Tsinghua Bamboo Slips

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The Tsinghua Bamboo Slips (simplified Chinese: 清华简; traditional Chinese: 清華簡; pinyin: Qīnghuá jiăn) are a collection of Chinese texts dating to the Warring States period and written in ink on strips of bamboo, that were acquired in 2008 by Tsinghua University, China. The texts were obtained by illegal excavation, probably of a tomb in the area of Hubei or Hunan province, and were then acquired and donated to the university by an alumnus. The very large size of the collection and the significance of the texts for scholarship make it one of the most important discoveries of early Chinese texts to date.[1][2]

On 7 January 2014 the journal Nature announced that some Tsinghua Bamboo Slips represent "the world's oldest example" of a decimal multiplication table.[3]

Discovery, conservation and publication

The Tsinghua Bamboo Slips (TBS) were donated to Tsinghua University in July 2008 by an alumnus of the university. The precise location(s) and date(s) of the illicit excavation that yielded the slips remain(s) unknown. An article in the Guangming Daily named the donor as Zhao Weiguo (赵伟国), and stated that the texts were purchased at "a foreign auction",[4] Neither the name of the auction house, nor the location or sum involved in the transaction were mentioned. Li Xueqin, the director of the conservation and research project, has stated that the wishes of the alumnus to maintain his identity secret will be respected.[5]

Similarities with previous discoveries, such as the manuscripts from the Guodian tomb, indicate that the TBS came from a mid-to-late Warring States Period (480–221BC) tomb in the region of China culturally dominated at that time by the Chu state. A single radiocarbon date (305±30BC) and the style of ornament on the accompanying box are in keeping with this conclusion. By the time they reached the university, the slips were badly affected by mold. Conservation work on the slips was carried out, and a Center for Excavated Texts Research and Preservation was established at Tsinghua on April 25, 2009. There are 2388 slips altogether in the collection, including a number of fragments.[6][7]

A series of articles discussing the TBS, intended for an educated but non-specialist Chinese audience, appeared in the Guangming Daily during late 2008 and 2009. The first volume of texts (photographic reproductions, transcriptions, and commentary) was published by the Tsinghua team in 2010.[8]

A 2013 article in The New York Times reported on the TBS's importance to understanding the Chinese classics.[9] Sarah Allan, a sinologist at Dartmouth College, stressed the significance of the circa 305 BC date when the bamboo manuscripts were buried, about 100 years before Qin Shi Huang conducted a "literary holocaust" with the (213–210 BC) burning of books and burying of scholars. Professor Allan said that, in predating that textual censorship, "(t)hese manuscripts speak directly to the core issues of the Chinese intellectual tradition and were recorded at the height of the formative period." "The classics are all political", Li Xueqin commented: "It would be like finding the original Bible or the 'original' classics. It enables us to look at the classics before they were turned into 'classics.' The questions now include, what were they in the beginning, and how they became what they are?"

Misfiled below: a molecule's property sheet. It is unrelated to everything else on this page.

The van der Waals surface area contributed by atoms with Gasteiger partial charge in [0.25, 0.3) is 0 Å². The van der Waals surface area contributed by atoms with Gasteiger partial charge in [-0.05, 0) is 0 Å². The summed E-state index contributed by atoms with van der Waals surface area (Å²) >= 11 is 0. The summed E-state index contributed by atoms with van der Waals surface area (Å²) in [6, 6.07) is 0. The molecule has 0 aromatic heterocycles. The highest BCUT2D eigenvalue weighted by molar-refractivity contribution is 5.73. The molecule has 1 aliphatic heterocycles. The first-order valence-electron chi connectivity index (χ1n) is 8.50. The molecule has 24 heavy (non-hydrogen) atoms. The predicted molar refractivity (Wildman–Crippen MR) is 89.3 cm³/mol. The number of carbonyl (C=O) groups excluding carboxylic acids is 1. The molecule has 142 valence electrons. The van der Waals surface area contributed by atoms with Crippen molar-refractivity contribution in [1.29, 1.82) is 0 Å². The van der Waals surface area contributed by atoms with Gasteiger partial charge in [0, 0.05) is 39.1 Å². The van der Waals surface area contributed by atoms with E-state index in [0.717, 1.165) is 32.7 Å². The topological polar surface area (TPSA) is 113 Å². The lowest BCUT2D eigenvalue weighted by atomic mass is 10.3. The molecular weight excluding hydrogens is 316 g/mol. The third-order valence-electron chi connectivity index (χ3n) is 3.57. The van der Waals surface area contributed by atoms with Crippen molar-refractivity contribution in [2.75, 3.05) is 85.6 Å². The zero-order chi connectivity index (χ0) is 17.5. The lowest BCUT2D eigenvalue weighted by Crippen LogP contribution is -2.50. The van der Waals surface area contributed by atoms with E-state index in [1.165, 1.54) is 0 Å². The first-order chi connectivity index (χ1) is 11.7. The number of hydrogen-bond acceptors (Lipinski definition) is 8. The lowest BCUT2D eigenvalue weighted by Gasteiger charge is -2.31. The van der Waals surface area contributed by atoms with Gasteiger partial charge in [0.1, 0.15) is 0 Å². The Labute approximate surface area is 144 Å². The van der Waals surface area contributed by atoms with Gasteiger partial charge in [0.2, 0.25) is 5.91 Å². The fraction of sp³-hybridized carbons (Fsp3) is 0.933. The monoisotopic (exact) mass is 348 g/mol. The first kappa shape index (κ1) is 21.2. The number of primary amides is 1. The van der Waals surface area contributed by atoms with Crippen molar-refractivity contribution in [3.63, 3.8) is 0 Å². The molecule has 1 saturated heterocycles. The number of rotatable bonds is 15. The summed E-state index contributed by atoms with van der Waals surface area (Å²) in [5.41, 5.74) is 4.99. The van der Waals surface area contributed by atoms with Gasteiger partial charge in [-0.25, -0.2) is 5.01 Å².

The texts

Several of the TBS texts are similar to the received Shang Shu, a miscellany of documents from various dates in the first millennium BC that were transmitted as a canonical collection from the Han dynasty onwards. In some cases, a TBS text can be found in the received Shang Shu, with only variations in wording, title or orthography. Such examples include versions of the "Jin Teng" (金滕), "Kang Gao" (康誥) and "Gu Ming" (顧命) chapters of the Shang Shu. The majority of Shang Shu-style TBS texts, however, are not found in the received Shang Shu, either having been "lost" in the process of transmission, or else never having been incorporated into the canonical collection.

An annalistic history (編年體史書) recording events from the beginning of the Western Zhou (mid-11th century BC) through to the early Warring States period (mid-5th century) is said to be similar in form and content to the received Bamboo Annals.[10]

Another text running across 14 slips recounts a celebratory gathering of the Zhou elite in the 8th year of the reign of King Wu of Zhou, prior to their conquest of the Shang dynasty. The gathering takes place in the ancestral temple of King Wen of Zhou, King Wu's father, and consisted of beer drinking and the recitation of hymns in the style of the received Shi Jing.[11]

The Admonition of Protection